HOME buyers are being warned to steer clear of top- floor tenement flats amid fears that a lack of repairs has made ageing buildings structurally unsound.
The unprecedented warning has been made by an Edinburgh firm of solicitors following the axing of a compulsory repairs scheme aimed at keeping thousands of stone-built Victorian and Edwardian blocks of flats safe.
And the city’s Conveyancers Forum, which represents 50 solicitors firms, claimed the new system, launched this month, is “woefully inadequate” and will lead to essential work not being carried out. In 2010, outstanding repairs were estimated at more than £1 billion and the property experts believe the bill may now be even higher.
The problem of Scotland’s crumbling tenements was highlighted in 2000 when Australian waitress Christine Foster was killed at Ryan’s Bar in Edinburgh’s West End by falling masonry.
It was in the news again in 2010 when a pensioner was knocked over by masonry falling from a rooftop in the city’s Home Street. And last month, police had to close a section of Earl Grey Street in Edinburgh after a section of stonework fell four storeys. No one was hurt.
Under the former compulsory scheme, Edinburgh City Council surveyors hired contractors to ensure building repairs were carried out regardless of objections from homeowners, who were then billed for the work.
Sandy Burnett, a partner at solicitors Murray Beith Murray, said that the decision by city authorities to axe the system last month had “seriously diminished” the ability to detect faults. “This leaves the owners of top-floor flats particularly vulnerable,” Burnett said. “They should not expect potential buyers to rely on the basic report covered under the compulsory Home Report.
“My advice would be don’t buy – unless the vendor can provide positive evidence that the roof is in good condition and show there is a history of stair owners acting together with common repairs.”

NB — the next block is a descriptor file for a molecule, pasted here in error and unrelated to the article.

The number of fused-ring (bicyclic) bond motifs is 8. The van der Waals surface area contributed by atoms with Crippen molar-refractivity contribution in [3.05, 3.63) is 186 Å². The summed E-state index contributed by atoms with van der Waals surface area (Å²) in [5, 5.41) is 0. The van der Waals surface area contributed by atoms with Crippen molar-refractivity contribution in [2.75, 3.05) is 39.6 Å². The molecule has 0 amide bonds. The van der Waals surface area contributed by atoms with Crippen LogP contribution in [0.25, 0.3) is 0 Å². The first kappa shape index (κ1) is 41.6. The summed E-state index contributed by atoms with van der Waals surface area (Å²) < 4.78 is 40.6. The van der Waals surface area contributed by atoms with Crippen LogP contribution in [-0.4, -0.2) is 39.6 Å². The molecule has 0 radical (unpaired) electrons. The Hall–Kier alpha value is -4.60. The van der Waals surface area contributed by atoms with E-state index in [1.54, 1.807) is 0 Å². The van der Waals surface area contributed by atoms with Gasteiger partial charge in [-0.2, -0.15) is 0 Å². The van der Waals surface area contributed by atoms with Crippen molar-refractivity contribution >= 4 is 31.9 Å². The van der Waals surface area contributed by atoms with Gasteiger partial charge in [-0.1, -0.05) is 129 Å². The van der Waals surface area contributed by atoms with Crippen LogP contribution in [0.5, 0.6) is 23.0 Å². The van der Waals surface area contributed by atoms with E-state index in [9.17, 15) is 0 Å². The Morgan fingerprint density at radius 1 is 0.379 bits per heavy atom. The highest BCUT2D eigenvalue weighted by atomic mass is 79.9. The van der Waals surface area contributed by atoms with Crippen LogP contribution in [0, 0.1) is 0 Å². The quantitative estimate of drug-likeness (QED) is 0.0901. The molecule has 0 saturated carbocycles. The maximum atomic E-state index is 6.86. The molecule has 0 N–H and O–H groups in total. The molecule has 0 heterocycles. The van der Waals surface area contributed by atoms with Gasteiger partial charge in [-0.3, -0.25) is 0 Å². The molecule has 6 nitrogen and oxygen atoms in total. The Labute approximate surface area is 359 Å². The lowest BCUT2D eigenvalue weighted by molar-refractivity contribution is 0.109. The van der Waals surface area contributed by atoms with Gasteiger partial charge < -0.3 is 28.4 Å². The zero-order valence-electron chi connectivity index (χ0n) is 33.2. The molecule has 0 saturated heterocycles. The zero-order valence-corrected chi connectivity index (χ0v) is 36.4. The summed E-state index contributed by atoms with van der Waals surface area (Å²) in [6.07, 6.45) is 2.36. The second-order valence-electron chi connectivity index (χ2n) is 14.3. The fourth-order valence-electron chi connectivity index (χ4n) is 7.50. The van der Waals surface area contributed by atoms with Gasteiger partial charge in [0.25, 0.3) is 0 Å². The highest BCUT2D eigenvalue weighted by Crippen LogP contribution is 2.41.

Tenement buildings constructed between 1870 and 1910 were built with sandstone with an estimated life-span of 100 years and major repairs have becoming increasingly necessary across Scotland in recent years. Similar properties are also common in Glasgow, Dundee and Aberdeen – where two years ago a tenement had to be evacuated after a partial collapse – and property experts have warned there has been an “endemic and long-term failure” to address faults, particularly in Edinburgh.
There are around 120,000 tenement properties in the city, but the property conservation system administered by Edinburgh City Council was put on hold after widespread allegations of fraud and a police investigation. Officials were accused of allowing projects to soar by up to 20 times in cost. However, the complete suspension of the scheme has caused work to cease on many of the properties which need repairs every year.
There are about 20,000 properties which have been identified as needing work, and thousands more with faults yet to be detected. Now instead of council involvement, it will be up to homeowners to organise repairs.
The Edinburgh Conveyancers Forum, which represented property agents when the new non-compulsory work scheme was being drawn up said its concerns were not taken on board.
“Our starting point is there has been an endemic and long-term failure on behalf of owners to collectively look after the condition of tenements”, said Brian Smith, a partner at solicitors Simpson and Marwick. “Back in the 70s and 80s, local government funded up to 90 per cent of common repair schemes to ensure the fabric of these historic buildings remained sound. This money dried up around 1987 and by the early 90s homeowners were expected to look after their own properties. Since then the statutory notice scheme has been introduced and the view of the forum is that the system worked very well. Without it, it is estimated that 95 per cent of the work would not be done and that is the over-arching issue with the new watered-down system.”
The forum suggested that a council-run inspection programme should be set up to ensure faults are detected, but said council chiefs are wary of the costs and liabilities stemming from such provision.
Edinburgh’s finance leader Alasdair Rankin, who is tasked with overseeing the new shared repairs scheme, said there is still a role for the local authority. “It is a balancing act and it’s important to remember these properties are owned by private individuals,” he said.